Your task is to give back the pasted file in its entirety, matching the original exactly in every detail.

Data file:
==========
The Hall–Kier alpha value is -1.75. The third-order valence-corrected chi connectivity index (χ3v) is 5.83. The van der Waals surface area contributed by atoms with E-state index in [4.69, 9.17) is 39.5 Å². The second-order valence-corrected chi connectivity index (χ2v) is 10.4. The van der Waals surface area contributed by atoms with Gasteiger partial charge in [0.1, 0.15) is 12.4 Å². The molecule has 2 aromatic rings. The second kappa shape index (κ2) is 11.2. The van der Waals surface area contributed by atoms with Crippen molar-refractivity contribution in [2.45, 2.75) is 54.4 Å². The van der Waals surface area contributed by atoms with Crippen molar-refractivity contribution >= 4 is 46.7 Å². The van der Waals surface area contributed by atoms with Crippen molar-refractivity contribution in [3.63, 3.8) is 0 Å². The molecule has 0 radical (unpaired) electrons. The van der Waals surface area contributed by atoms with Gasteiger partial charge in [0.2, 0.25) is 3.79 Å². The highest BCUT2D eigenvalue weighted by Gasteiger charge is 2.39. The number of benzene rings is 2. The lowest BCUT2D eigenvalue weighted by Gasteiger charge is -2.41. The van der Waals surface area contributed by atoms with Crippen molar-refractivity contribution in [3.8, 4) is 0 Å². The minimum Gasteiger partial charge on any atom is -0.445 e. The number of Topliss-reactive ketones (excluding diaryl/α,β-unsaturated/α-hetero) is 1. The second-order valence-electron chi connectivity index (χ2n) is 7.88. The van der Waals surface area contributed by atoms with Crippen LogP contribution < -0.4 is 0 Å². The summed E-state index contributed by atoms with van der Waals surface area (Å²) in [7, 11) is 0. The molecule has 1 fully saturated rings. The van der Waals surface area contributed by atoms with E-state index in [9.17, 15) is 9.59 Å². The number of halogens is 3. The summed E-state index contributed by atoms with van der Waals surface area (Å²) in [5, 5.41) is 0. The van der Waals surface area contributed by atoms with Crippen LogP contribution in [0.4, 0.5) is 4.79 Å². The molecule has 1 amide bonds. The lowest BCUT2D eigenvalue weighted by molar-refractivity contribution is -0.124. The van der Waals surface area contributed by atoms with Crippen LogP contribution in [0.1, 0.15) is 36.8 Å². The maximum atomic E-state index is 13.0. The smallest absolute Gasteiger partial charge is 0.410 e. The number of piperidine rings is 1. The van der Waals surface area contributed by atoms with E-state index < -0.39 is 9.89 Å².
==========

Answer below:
The Hall–Kier alpha value is -1.75. The third-order valence-corrected chi connectivity index (χ3v) is 5.83. The van der Waals surface area contributed by atoms with E-state index in [4.69, 9.17) is 39.5 Å². The second-order valence-corrected chi connectivity index (χ2v) is 10.4. The van der Waals surface area contributed by atoms with Gasteiger partial charge in [0.1, 0.15) is 12.4 Å². The molecule has 2 aromatic rings. The second kappa shape index (κ2) is 11.2. The van der Waals surface area contributed by atoms with Crippen molar-refractivity contribution in [2.45, 2.75) is 54.4 Å². The van der Waals surface area contributed by atoms with Crippen molar-refractivity contribution >= 4 is 46.7 Å². The van der Waals surface area contributed by atoms with Crippen molar-refractivity contribution in [3.63, 3.8) is 0 Å². The molecule has 0 radical (unpaired) electrons. The van der Waals surface area contributed by atoms with Gasteiger partial charge in [0.2, 0.25) is 3.79 Å². The highest BCUT2D eigenvalue weighted by Gasteiger charge is 2.39. The number of benzene rings is 2. The lowest BCUT2D eigenvalue weighted by Gasteiger charge is -2.41. The van der Waals surface area contributed by atoms with Crippen molar-refractivity contribution in [3.8, 4) is 0 Å². The minimum Gasteiger partial charge on any atom is -0.445 e. The number of Topliss-reactive ketones (excluding diaryl/α,β-unsaturated/α-hetero) is 1. The second-order valence-electron chi connectivity index (χ2n) is 7.88. The van der Waals surface area contributed by atoms with Crippen LogP contribution < -0.4 is 0 Å². The summed E-state index contributed by atoms with van der Waals surface area (Å²) in [7, 11) is 0. The molecule has 1 fully saturated rings. The van der Waals surface area contributed by atoms with E-state index in [9.17, 15) is 9.59 Å². The number of halogens is 3. The summed E-state index contributed by atoms with van der Waals surface area (Å²) in [5, 5.41) is 0. The van der Waals surface area contributed by atoms with Crippen LogP contribution in [0.4, 0.5) is 4.79 Å². The molecule has 1 amide bonds. The lowest BCUT2D eigenvalue weighted by molar-refractivity contribution is -0.124. The van der Waals surface area contributed by atoms with Crippen LogP contribution in [0.1, 0.15) is 36.8 Å². The maximum atomic E-state index is 13.0. The smallest absolute Gasteiger partial charge is 0.410 e. The number of piperidine rings is 1. The van der Waals surface area contributed by atoms with E-state index < -0.39 is 9.89 Å².